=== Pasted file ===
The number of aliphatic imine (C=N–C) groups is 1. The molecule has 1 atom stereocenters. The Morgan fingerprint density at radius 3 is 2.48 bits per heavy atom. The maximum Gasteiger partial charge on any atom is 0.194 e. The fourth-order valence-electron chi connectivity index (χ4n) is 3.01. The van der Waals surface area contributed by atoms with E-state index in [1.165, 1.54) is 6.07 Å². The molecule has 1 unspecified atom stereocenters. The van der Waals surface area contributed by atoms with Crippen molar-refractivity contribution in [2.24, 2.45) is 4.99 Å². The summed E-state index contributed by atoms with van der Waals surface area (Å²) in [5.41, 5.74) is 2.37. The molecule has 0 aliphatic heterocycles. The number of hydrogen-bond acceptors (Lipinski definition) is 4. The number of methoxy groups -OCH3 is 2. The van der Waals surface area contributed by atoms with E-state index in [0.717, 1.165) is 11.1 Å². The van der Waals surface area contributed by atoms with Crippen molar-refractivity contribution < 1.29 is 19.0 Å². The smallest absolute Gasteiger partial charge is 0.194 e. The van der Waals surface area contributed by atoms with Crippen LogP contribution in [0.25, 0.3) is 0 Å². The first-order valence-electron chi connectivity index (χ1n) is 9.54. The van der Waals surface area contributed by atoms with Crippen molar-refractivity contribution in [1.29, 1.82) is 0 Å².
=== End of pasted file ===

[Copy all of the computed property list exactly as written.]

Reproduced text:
The number of aliphatic imine (C=N–C) groups is 1. The molecule has 1 atom stereocenters. The Morgan fingerprint density at radius 3 is 2.48 bits per heavy atom. The maximum Gasteiger partial charge on any atom is 0.194 e. The fourth-order valence-electron chi connectivity index (χ4n) is 3.01. The van der Waals surface area contributed by atoms with E-state index in [1.165, 1.54) is 6.07 Å². The molecule has 1 unspecified atom stereocenters. The van der Waals surface area contributed by atoms with Crippen molar-refractivity contribution in [2.24, 2.45) is 4.99 Å². The summed E-state index contributed by atoms with van der Waals surface area (Å²) in [5.41, 5.74) is 2.37. The molecule has 0 aliphatic heterocycles. The number of hydrogen-bond acceptors (Lipinski definition) is 4. The number of methoxy groups -OCH3 is 2. The van der Waals surface area contributed by atoms with E-state index in [0.717, 1.165) is 11.1 Å². The van der Waals surface area contributed by atoms with Crippen molar-refractivity contribution < 1.29 is 19.0 Å². The smallest absolute Gasteiger partial charge is 0.194 e. The van der Waals surface area contributed by atoms with Crippen LogP contribution in [0.25, 0.3) is 0 Å². The first-order valence-electron chi connectivity index (χ1n) is 9.54. The van der Waals surface area contributed by atoms with Crippen molar-refractivity contribution in [1.29, 1.82) is 0 Å².